The chart below shows the average performance return of the pool of positive impact investments we hold versus the average of their “non-impact” peers (annualised), since issuance. The excess return of the former over the latter, on average, is 15 basis points (bps).

Chart 1: Performance since inception (p.a.)
15bps incremental return for sustainable portfolio

Source: Janus Henderson, Bloomberg. As at 30 September 2021. Positive Impact Universe = positive impact credit held within Janus Henderson Australian Fixed Interest Funds. Non-impact/Vanilla Peer Universe = a pool of securities selected as a “non-impact” peer for each “positive impact” security in the Janus Henderson Positive Impact Universe. Past performance is not a guide to future performance.

Noteworthy here is that this wasn’t driven by a few securities alone, but rather 75% of this universe has outperformed their “non-impact” bond peers.

Chart 2: Excess return of positive impact bonds over their non-impact peer
(cumulative returns since issuance %)

Source: Janus Henderson, Bloomberg. As at 30 September 2021. Positive Impact Universe = positive impact credit held within Janus Henderson Australian Fixed Interest Funds. Non-impact/Vanilla Peer Universe = a pool of securities selected as a “non-impact” peer for each “positive impact” security in the Janus Henderson Positive Impact Universe. Past performance is not a guide to future performance.

This brings us to the “greenium” aspect – the premium in price that the investor pays for a green/positive impact bond. While positive impact bonds have gained popularity and investor portfolio inclusion for most managers, we are still at the infancy stage of this market, particularly in comparison to our global peers. Hence a strong distinct “greenium” hasn’t been observed in the Australian market yet. Viewing European markets as a potential glimpse into our future, and taking into account investors’ growing appetite and preference for green and social impact bonds, we would expect the supply and demand dynamics to change over time. The Australia market may well see a more pronounced “greenium” going forward and early adopters and investors with access should therefore outperform.

Chart 3: Australian dollar sustainable debt issuance

Source: Janus Henderson Investors, Bloomberg, RBC, KangaNews as at 30 September 2021.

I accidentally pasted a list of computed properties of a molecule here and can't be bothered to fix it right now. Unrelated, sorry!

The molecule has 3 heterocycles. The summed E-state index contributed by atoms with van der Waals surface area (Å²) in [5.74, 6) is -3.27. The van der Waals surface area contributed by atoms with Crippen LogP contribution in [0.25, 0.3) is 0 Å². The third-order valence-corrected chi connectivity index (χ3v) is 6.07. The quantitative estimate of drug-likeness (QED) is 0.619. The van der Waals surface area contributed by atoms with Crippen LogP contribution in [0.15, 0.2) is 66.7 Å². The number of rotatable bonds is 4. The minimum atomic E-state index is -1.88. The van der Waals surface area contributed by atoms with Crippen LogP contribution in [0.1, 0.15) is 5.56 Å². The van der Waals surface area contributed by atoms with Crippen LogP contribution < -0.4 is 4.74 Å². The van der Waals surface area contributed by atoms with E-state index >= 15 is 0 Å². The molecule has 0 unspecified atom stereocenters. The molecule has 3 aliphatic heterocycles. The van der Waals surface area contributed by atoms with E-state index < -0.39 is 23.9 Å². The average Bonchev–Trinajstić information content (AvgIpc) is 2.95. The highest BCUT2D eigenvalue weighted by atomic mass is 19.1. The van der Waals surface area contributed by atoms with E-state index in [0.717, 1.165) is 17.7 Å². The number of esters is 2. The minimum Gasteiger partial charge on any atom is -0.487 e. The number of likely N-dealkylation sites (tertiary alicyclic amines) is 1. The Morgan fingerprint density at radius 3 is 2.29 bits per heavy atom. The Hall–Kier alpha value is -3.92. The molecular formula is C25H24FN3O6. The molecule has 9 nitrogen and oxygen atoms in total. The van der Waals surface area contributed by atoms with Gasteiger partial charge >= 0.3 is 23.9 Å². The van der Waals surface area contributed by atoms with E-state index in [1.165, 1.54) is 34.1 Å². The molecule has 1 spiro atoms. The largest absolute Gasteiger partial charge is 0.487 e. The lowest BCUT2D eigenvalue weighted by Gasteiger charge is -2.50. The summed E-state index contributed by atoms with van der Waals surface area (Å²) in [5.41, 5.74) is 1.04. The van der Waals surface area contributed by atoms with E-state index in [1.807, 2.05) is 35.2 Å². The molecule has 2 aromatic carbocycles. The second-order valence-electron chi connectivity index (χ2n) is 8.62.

Early days but return opportunities exist for early adopters

The positive impact bond market in Australia is still in its infancy, but so far we are seeing supporting evidence in terms of outperformance by impact bonds, meaning investors are being rewarded for their early adoption.

Active management is vital

The importance of active security selection is key when considering positive impact investing. Assessing first and foremost the creditworthiness of issuers, evaluating their sustainable impact objectives and target to ensure they are tangible, avoiding greenwashing, and determining suitable security structures are crucial elements to the decision-making process. Done correctly, investors can achieve both a positive impact for people and the planet we live on, as well as achieve superior investment outcomes.

*As at 31 December 2021. Portfolio exposures are subject to change without notice.

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This information is issued by Janus Henderson Investors (Australia) Institutional Funds Management Limited (AFSL 444266, ABN 16 165 119 531). The information herein shall not in any way constitute advice or an invitation to invest. It is solely for information purposes and subject to change without notice. This information does not purport to be a comprehensive statement or description of any markets or securities referred to within. Any references to individual securities do not constitute a securities recommendation. Past performance is not indicative of future performance. The value of an investment and the income from it can fall as well as rise and you may not get back the amount originally invested.